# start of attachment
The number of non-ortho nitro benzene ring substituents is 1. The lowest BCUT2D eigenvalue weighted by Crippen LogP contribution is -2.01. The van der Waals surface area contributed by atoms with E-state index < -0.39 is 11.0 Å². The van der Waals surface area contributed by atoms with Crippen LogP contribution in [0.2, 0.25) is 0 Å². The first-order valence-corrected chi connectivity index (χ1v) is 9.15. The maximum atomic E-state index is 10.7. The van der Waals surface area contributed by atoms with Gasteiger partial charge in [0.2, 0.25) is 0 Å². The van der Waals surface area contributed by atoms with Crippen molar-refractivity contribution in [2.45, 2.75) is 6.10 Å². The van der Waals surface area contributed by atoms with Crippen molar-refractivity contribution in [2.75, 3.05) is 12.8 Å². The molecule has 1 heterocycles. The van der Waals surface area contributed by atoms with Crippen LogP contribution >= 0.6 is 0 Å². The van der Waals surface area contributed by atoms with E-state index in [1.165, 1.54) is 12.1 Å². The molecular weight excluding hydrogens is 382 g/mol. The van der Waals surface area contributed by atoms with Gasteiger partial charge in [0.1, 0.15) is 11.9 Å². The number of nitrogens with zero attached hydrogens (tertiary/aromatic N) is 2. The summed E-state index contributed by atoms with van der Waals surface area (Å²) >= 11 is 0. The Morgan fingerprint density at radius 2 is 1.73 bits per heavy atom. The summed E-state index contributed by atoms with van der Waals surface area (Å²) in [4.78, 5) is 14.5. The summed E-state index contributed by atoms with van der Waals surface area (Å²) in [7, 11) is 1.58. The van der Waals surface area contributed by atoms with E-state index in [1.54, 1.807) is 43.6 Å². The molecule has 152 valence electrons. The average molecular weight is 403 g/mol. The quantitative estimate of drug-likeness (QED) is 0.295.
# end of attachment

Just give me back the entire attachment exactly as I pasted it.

The number of non-ortho nitro benzene ring substituents is 1. The lowest BCUT2D eigenvalue weighted by Crippen LogP contribution is -2.01. The van der Waals surface area contributed by atoms with E-state index < -0.39 is 11.0 Å². The van der Waals surface area contributed by atoms with Crippen LogP contribution in [0.2, 0.25) is 0 Å². The first-order valence-corrected chi connectivity index (χ1v) is 9.15. The maximum atomic E-state index is 10.7. The van der Waals surface area contributed by atoms with Gasteiger partial charge in [0.2, 0.25) is 0 Å². The van der Waals surface area contributed by atoms with Crippen molar-refractivity contribution in [2.45, 2.75) is 6.10 Å². The van der Waals surface area contributed by atoms with Crippen molar-refractivity contribution in [2.75, 3.05) is 12.8 Å². The molecule has 1 heterocycles. The van der Waals surface area contributed by atoms with Crippen LogP contribution >= 0.6 is 0 Å². The van der Waals surface area contributed by atoms with E-state index in [1.165, 1.54) is 12.1 Å². The molecular weight excluding hydrogens is 382 g/mol. The van der Waals surface area contributed by atoms with Gasteiger partial charge in [0.1, 0.15) is 11.9 Å². The number of nitrogens with zero attached hydrogens (tertiary/aromatic N) is 2. The summed E-state index contributed by atoms with van der Waals surface area (Å²) >= 11 is 0. The Morgan fingerprint density at radius 2 is 1.73 bits per heavy atom. The summed E-state index contributed by atoms with van der Waals surface area (Å²) in [4.78, 5) is 14.5. The summed E-state index contributed by atoms with van der Waals surface area (Å²) in [7, 11) is 1.58. The van der Waals surface area contributed by atoms with E-state index in [1.54, 1.807) is 43.6 Å². The molecule has 152 valence electrons. The average molecular weight is 403 g/mol. The quantitative estimate of drug-likeness (QED) is 0.295.